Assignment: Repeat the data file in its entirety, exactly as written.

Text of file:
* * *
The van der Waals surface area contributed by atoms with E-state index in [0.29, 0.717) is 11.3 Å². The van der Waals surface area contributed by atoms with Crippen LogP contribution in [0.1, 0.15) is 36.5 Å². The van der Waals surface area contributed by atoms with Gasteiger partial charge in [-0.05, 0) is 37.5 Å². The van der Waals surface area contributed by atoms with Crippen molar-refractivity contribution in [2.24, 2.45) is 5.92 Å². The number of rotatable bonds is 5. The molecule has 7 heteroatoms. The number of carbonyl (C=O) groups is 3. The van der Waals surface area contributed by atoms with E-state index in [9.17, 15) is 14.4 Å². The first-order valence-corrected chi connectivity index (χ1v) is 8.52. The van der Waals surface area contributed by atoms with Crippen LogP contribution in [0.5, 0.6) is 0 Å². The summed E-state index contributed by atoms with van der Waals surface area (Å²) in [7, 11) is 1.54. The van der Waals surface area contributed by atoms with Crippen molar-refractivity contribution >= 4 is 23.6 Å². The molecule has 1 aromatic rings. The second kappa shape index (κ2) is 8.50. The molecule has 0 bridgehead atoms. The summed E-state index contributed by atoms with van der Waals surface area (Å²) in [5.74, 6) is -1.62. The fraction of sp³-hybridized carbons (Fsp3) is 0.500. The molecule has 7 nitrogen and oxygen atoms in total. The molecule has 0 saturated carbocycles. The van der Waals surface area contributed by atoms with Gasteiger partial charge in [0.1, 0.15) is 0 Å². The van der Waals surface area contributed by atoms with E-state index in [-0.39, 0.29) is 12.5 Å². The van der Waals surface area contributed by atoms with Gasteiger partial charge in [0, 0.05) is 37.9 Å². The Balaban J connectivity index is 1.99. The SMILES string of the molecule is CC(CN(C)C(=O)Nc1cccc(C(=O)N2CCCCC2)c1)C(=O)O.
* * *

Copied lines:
The van der Waals surface area contributed by atoms with E-state index in [0.29, 0.717) is 11.3 Å². The van der Waals surface area contributed by atoms with Crippen LogP contribution in [0.1, 0.15) is 36.5 Å². The van der Waals surface area contributed by atoms with Gasteiger partial charge in [-0.05, 0) is 37.5 Å². The van der Waals surface area contributed by atoms with Crippen molar-refractivity contribution in [2.24, 2.45) is 5.92 Å². The number of rotatable bonds is 5. The molecule has 7 heteroatoms. The number of carbonyl (C=O) groups is 3. The van der Waals surface area contributed by atoms with E-state index in [9.17, 15) is 14.4 Å². The first-order valence-corrected chi connectivity index (χ1v) is 8.52. The van der Waals surface area contributed by atoms with Crippen LogP contribution in [0.5, 0.6) is 0 Å². The summed E-state index contributed by atoms with van der Waals surface area (Å²) in [7, 11) is 1.54. The van der Waals surface area contributed by atoms with Crippen molar-refractivity contribution >= 4 is 23.6 Å². The molecule has 1 aromatic rings. The second kappa shape index (κ2) is 8.50. The molecule has 0 bridgehead atoms. The summed E-state index contributed by atoms with van der Waals surface area (Å²) in [5.74, 6) is -1.62. The fraction of sp³-hybridized carbons (Fsp3) is 0.500. The molecule has 7 nitrogen and oxygen atoms in total. The molecule has 0 saturated carbocycles. The van der Waals surface area contributed by atoms with Gasteiger partial charge in [0.1, 0.15) is 0 Å². The van der Waals surface area contributed by atoms with E-state index in [-0.39, 0.29) is 12.5 Å². The van der Waals surface area contributed by atoms with Gasteiger partial charge in [0, 0.05) is 37.9 Å². The Balaban J connectivity index is 1.99. The SMILES string of the molecule is CC(CN(C)C(=O)Nc1cccc(C(=O)N2CCCCC2)c1)C(=O)O.